"William Shatner always needed fresh sushi, Kiefer Sutherland needed a cigarette and In-N-Out Burger," she told us. "Rosie O'Donnell needed chicken of some sort. Elaine Stritch, she had to have hard-boiled eggs and skimmed cappuccino. Owen Wilson and Woody Harrelson, one of them were vegan or macrobiotic. It was unique."
Music Business Journal The Pros and Cons of iTunes Radio Music Business Journal Though yet to be launched outside the United States, the service strongly resembles its biggest competitor Pandora, with the ability to make playlists based on songs,...
The first thing that strikes you about Gabriel Galvin's recording and mixing facility is, well, everything. He leads you through a labyrinth to get there, past an online radio studio, a private rooftop patio, to a space with old ...
It’s been another strong week for Amazon. First they announce a 100% rise in vinyl sales on last year from their UK outpost Amazon.co.uk, then they unleash the headline-grabbing stat that US sales of physical records are up 745% since 2008. And yet, perhaps the greatest success of the last seven days has been cosmetic rather than economic – Amazon’s gains are being celebrated as positive for the music industry at large.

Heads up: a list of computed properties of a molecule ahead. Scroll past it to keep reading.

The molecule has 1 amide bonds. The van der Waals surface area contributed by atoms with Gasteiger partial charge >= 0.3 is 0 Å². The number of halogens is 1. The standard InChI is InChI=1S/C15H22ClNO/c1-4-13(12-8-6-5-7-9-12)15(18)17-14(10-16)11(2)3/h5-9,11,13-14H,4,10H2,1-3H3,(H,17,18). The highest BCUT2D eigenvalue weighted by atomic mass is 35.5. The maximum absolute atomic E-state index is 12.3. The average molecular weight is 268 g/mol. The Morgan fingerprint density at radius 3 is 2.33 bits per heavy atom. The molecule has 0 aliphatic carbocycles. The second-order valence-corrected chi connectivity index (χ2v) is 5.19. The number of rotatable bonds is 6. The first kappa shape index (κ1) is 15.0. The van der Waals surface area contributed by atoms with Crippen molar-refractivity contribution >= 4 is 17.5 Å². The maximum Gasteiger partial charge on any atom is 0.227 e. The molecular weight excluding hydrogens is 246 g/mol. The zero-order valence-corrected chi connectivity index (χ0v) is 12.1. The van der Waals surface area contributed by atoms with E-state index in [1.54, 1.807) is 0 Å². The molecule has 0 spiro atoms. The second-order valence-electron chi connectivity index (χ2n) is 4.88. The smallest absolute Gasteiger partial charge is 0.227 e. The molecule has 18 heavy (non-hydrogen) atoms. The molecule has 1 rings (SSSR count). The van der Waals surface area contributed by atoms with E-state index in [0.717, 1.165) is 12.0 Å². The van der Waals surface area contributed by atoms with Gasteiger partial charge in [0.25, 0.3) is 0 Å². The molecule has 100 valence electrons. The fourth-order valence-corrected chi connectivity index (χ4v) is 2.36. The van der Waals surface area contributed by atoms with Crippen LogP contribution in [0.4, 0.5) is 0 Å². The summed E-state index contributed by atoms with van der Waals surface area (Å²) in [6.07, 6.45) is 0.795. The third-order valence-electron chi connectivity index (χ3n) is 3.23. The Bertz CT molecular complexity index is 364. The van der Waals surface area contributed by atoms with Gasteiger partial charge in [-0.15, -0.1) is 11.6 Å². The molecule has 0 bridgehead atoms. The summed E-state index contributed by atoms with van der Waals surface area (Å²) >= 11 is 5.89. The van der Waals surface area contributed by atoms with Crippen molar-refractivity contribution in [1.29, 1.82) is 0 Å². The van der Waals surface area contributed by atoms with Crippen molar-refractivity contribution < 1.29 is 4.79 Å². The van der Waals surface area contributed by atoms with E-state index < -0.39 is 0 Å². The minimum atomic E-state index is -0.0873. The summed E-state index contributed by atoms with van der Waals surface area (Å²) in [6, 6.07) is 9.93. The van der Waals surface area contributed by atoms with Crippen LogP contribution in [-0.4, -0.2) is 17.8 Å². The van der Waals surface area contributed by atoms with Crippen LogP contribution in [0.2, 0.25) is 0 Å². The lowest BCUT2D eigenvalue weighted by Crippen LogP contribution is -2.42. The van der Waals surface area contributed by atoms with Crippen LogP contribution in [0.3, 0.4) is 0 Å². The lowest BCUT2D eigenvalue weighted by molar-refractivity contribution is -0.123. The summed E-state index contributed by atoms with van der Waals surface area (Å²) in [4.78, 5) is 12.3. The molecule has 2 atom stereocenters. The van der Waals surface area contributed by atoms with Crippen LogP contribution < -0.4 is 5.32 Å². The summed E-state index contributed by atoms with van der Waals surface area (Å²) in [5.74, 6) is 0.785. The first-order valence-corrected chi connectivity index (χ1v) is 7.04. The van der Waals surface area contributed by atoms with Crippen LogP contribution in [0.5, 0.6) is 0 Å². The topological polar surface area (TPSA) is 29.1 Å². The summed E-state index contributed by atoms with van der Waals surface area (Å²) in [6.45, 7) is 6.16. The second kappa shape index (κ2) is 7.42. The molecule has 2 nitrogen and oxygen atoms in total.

X5, a tiny music group from the great Scandinavian North has not only made money by selling digital music, it’s beat out music giants like Sony and Warner Music on the Billboard charts.
If you’ve never heard of X5, we can’t blame you. The company, started in 2005, has been quietly making a huge splash on the classical music scene by releasing massive compilation albums.
The music group doesn’t have any permanent in-house musicians and seeks to sign licenses rather than artists.
X5 focuses on back catalogs of classical music and creating custom compilations with titles like “The 99 Darkest Pieces of Classical Music” or “The 50 Most Essential Pieces of Classical Music” which, since being released in 2008, has made more than $2 million worldwide.
Essentially, they buy up a truckload of song licenses at low-rates, package them into winning compilations and resell at a moderate markup.